Secret Service Latest To Use Data Brokers To Dodge Warrant Requirements For Cell Site Location Data
from the it's-just-Supreme-Court-precedent dept
Another federal law enforcement agency has figured out a way to dodge warrant requirements for historical cell site location data. The Supreme Court’s Carpenter decision said these records were covered by the Fourth Amendment. But rather than comply with the ruling, agencies like the CBP and ICE are buying location data in bulk from private companies that collect this data, rather than approach service providers with warrants.
These agencies argue they aren’t violating the Constitution because the data is “pseudonymized” and doesn’t specifically target any single person. But even cops using “reverse” warrants are still using warrants to gather this data. Federal agencies apparently can’t be bothered with this nicety, preferring to collect information in bulk and work backwards to whatever it is they’re looking for.
The Secret Service is the latest federal agency to buy location data from Locate X — one of the companies already providing cell site location data to CBP and ICE. Joseph Cox has the details for Motherboard.
The Secret Service paid for a product that gives the agency access to location data generated by ordinary apps installed on peoples’ smartphones, an internal Secret Service document confirms.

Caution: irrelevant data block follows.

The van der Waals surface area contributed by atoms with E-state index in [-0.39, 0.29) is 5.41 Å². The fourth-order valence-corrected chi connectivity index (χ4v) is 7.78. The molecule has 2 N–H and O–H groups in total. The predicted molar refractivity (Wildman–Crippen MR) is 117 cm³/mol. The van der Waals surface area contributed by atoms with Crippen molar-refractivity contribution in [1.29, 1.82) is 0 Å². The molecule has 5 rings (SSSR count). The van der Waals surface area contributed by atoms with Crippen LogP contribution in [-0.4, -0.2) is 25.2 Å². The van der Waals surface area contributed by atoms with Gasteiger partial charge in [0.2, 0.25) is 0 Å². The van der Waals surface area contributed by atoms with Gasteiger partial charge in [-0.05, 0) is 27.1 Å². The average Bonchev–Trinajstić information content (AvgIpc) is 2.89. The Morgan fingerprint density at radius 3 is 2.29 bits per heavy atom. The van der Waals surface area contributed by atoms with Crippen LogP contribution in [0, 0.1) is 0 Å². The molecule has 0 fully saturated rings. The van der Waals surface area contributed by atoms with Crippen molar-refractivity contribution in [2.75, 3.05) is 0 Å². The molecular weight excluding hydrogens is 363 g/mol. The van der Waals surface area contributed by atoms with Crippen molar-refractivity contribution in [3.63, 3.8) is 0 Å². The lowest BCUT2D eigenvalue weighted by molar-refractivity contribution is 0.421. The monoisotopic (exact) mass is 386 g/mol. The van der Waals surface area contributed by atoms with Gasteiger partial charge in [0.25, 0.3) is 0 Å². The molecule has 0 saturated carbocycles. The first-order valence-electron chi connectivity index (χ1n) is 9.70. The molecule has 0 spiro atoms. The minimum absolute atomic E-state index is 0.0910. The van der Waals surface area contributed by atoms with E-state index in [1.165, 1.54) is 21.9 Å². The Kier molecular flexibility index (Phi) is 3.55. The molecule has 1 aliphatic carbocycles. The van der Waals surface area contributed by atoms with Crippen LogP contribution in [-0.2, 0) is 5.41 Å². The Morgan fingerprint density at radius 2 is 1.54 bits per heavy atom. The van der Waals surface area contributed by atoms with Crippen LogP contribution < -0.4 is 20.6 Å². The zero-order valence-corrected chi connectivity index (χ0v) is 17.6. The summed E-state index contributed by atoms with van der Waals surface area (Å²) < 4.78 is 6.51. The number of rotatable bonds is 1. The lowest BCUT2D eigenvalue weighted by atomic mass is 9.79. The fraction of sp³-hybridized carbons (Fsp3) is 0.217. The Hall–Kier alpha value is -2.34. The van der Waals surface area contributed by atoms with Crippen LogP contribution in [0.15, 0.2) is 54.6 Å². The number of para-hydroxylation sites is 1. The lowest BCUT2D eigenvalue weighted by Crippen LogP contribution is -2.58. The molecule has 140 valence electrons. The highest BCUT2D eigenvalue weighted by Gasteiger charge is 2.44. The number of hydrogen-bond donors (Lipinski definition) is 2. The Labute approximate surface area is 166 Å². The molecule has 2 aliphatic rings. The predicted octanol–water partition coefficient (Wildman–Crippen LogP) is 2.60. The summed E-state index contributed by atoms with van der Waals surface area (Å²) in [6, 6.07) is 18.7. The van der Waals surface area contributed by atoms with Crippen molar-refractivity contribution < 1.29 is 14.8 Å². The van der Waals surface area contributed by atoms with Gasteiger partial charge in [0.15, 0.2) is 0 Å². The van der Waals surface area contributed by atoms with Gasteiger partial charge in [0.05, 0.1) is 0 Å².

The sale highlights the issue of law enforcement agencies buying information, and in particular location data, that they would ordinarily need a warrant or court order to obtain. This contract relates to the sale of Locate X, a product from a company called Babel Street.
Motherboard uncovered the Secret Service’s warrant evasion through a public records request.
The contract that mentions Locate X stretches from September 28, 2017 to September 27, 2018, according to the document. With the modifications to an existing Secret Service and Babel Street contract, the total amount increased by $35,844 to $1,999,394, the document adds.
This corroborates statements made by a former Babel Street employee, who told journalists at Protocol back in March that the Secret Service was also buying location data, along with CBP and ICE.
This location data isn’t pulled from cell towers. Perhaps this is why agencies feel comfortable ignoring the Carpenter decision. But while there won’t be as many data points, there will still be plenty of data to sift through. Multiple apps collect location data. Some of them sell this data to data brokers who then sell this to marketing firms and/or the US government.
Senator Ron Wyden is, of course, all over this.
“It is clear that multiple federal agencies have turned to purchasing Americans’ data to buy their way around Americans’ Fourth Amendment Rights. I’m drafting legislation to close this loophole, and ensure the Fourth Amendment isn’t for sale,” Wyden’s statement added.
If there’s a loophole, it will be exploited. And federal agencies are going to want this loophole kept open. Since it’s unlikely the government is informing courts about this use of data, there have been no courtroom challenges of this practice, leaving the feds free to operate in this precedent-free void. The government is reading the letter of the Supreme Court’s ruling, feeling the warrant requirement only applies to data collected from service providers. But other courts have read that ruling to cover more than what the justices specified. Federal agencies are playing to the edges of the Fourth Amendment right now and it might come back to hurt them.